17. GilF says:

    My MPEG4 embed spawns a pop-up window when trying to control the camera via the option:
    .

    Is there any way to suppress the window, or make it so that the window auto closes?

    Quite annoying.

    You can look at my site at:
    http://www.freethfamily.com/recreation/reef/reefcam2mpegext.php

    Thank you for any advice.

  18. Greg Innes says:

    I’ve taken a look at your site and it doesn’t open any pop-up windows when I move the camera. I’m using IE8 on Windows XP Pro. What browser are you using? What exactly is shown in the pop-up window?

  19. Richard says:

    Hi.
    thanks for this great thread, using these instructions i have set up a panasonic BB-HCM547 Version 3.51R00 which appears to be working really well in Firefox but is refreshing too slowly in IE8.

    i take it this is the relevant code and i wonder if anyone can point me to getting it to refresh better, i have unlimited bandwidth and would like to get it to look as good as possible. many thanks

  20. Richard says:

    It wont let me post the code it appears – its just a bit flickery in IE can anyone assist please?
    thanks

  21. Greg Innes says:

    @Richard:

    Maybe it’s a compatibility issue with IE8? Have you tried turning on compatibility mode?

  22. Richard says:

    thanks for getting back to me – nope thats not helping, im getting some stick that the camera is rubbish – which clearly isnt the case so desperate to get the streaming right.try again with code snippett:
    onload=”setTimeout(‘ImageRefresh()’, 200)” onerror=”setTimeout(‘ImageRefresh()’, 60000)” onabort=”setTimeout(‘ImageRefresh()’, 60000)”

  23. thanks for suggestions – its not a compatibility issue – anyone can tell me which bit of code is relevent to stopping the flickering in IE ? thanks

  24. Greg Innes says:

    @Richard:

    Which sample file are you using?

  25. thanks greg – i have tried all of them i think! my camera is a panasonic BB-HCM547 which do you recommend ?

  26. Earl Madison says:

    How can I get a copy of sample1.HTML?….. I went to the hyperlink mentioned in the article…..I cannot open Sample1.html (after executing the index.html)….Would it be possible to get an editable copy of Sample1.html so that I can modify it and use it on my own website (www.EarlMadison.com)?

  27. Greg Innes says:

    @Earl:

    The file sample1.html will be in the folder you extracted the contents too.

    Use a text editor to open the file. If you double-click the file it will probably open it using a browser by default.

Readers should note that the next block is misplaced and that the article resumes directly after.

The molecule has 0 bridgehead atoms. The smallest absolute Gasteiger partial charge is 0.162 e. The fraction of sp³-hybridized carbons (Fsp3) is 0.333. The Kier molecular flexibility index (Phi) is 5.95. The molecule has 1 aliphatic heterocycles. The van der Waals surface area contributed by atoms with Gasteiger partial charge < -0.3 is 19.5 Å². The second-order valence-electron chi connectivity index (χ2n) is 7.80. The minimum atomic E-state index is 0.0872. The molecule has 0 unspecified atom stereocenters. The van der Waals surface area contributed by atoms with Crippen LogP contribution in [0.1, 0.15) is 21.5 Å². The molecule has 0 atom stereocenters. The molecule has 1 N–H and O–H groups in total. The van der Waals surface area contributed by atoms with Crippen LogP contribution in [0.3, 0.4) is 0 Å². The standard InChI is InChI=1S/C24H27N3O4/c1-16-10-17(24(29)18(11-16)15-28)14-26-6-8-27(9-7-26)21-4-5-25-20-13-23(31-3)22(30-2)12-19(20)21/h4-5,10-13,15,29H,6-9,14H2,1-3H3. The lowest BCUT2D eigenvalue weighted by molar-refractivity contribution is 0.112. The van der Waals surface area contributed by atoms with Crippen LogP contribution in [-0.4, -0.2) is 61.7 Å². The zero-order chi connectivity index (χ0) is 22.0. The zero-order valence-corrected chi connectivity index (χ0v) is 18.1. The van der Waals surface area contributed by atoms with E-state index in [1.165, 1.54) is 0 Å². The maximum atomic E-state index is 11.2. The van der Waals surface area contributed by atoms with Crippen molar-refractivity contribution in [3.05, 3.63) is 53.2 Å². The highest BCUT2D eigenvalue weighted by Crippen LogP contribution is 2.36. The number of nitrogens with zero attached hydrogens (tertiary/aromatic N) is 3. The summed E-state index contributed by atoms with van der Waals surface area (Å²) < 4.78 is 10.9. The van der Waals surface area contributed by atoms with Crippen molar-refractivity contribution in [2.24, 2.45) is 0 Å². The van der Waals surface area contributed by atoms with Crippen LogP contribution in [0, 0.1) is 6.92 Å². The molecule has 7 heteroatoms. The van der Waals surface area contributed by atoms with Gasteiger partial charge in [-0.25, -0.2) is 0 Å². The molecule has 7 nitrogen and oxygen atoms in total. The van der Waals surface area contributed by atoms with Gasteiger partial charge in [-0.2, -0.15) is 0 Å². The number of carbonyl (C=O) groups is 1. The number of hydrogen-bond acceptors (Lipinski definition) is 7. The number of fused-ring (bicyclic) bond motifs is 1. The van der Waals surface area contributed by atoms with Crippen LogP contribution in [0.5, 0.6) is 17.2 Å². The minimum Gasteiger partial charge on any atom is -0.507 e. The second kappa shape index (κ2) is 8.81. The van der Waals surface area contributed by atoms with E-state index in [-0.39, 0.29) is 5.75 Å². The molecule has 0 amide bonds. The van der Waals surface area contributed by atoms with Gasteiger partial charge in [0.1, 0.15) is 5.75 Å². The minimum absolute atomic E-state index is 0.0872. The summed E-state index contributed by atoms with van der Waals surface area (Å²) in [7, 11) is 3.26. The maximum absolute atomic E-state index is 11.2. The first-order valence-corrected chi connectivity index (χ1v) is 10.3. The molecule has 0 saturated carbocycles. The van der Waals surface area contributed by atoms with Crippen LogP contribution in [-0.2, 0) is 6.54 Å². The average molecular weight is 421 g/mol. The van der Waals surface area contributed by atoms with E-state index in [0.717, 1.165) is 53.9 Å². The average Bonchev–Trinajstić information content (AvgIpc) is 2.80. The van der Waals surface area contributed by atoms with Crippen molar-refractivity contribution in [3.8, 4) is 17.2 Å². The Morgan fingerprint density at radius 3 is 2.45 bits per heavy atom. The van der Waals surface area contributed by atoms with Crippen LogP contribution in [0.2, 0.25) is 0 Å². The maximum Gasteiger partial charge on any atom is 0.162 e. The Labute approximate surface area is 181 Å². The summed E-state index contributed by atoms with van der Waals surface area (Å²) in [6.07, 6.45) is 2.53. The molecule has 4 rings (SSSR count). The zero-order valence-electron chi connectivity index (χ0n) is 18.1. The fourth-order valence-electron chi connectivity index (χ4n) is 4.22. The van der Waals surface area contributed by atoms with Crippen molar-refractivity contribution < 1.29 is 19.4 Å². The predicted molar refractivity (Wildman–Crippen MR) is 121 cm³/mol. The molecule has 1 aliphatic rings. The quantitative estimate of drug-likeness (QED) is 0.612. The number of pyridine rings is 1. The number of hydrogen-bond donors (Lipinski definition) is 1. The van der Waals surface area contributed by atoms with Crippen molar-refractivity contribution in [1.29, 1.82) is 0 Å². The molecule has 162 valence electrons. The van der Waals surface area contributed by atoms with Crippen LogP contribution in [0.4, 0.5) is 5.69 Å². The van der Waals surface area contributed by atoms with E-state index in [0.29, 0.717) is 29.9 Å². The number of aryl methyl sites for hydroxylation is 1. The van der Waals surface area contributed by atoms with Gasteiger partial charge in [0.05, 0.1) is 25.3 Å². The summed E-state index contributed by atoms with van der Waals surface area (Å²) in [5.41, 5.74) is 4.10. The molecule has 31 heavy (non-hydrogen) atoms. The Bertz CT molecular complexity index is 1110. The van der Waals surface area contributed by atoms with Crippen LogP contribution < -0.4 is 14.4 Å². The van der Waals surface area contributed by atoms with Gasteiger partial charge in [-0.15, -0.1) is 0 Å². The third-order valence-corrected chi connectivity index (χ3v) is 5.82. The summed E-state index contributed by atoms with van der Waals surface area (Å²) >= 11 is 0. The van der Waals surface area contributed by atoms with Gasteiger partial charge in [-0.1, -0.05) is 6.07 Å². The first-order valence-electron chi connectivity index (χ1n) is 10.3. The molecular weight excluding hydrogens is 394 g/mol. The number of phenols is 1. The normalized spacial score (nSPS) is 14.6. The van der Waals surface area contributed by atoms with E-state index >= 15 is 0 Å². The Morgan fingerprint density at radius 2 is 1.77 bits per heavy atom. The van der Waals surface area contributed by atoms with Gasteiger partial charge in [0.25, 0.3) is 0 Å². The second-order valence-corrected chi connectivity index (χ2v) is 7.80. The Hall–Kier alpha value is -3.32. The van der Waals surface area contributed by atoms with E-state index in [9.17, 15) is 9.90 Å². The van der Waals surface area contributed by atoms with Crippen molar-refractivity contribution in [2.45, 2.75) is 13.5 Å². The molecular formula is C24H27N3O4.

28. Cwazy Wabbit says:

    What numbers do I change so that it only refreshes every 30 seconds or so…

    Thanks

  29. keith says:

    Could you post a working Sample of how the video sample,. I am not finding that the samples work with the BL-C20A
    Version 1.30

  30. Greg Innes says:

    @keith:

    Please follow the link above for the HTML samples. It will provide you with the sample HTML code for the BL-C20A.

  31. po says:

    when i save the HTML file from the above link it appears to have foreign characters in it and it says lhaplus extractor

  32. Greg Innes says:

    @po:

    You may be trying to actually “save” the above link.

    Just click the link. It will take you through to the Panasonic website where you can download the files.

  33. Russ says:

    Hello,

    I installed a test camera (BL C-140), it works great and put the code on my site and it views a live image perfectly. Question: is there any way of concealing the code so anyone interested in my image can’t view the source code and copy to their site? I encrypted the code so it is not super easy to find, but if you copy the encrypted code, it can be put on anyone’s site in encrypted form and work.

    Any suggestions? Thanks in advance…

  34. Greg Innes says:

    @Russ:

    No easy way to hide the code I’m afraid Russ.

    You could relay the image from your camera to a webserver if bandwidth is a concern, other than that it involves building a web app in something like Flash to display the image only if the app is running on your domain (errors if people use it on a different website). That’s what our Streamdays interface does (www.streamdays.com)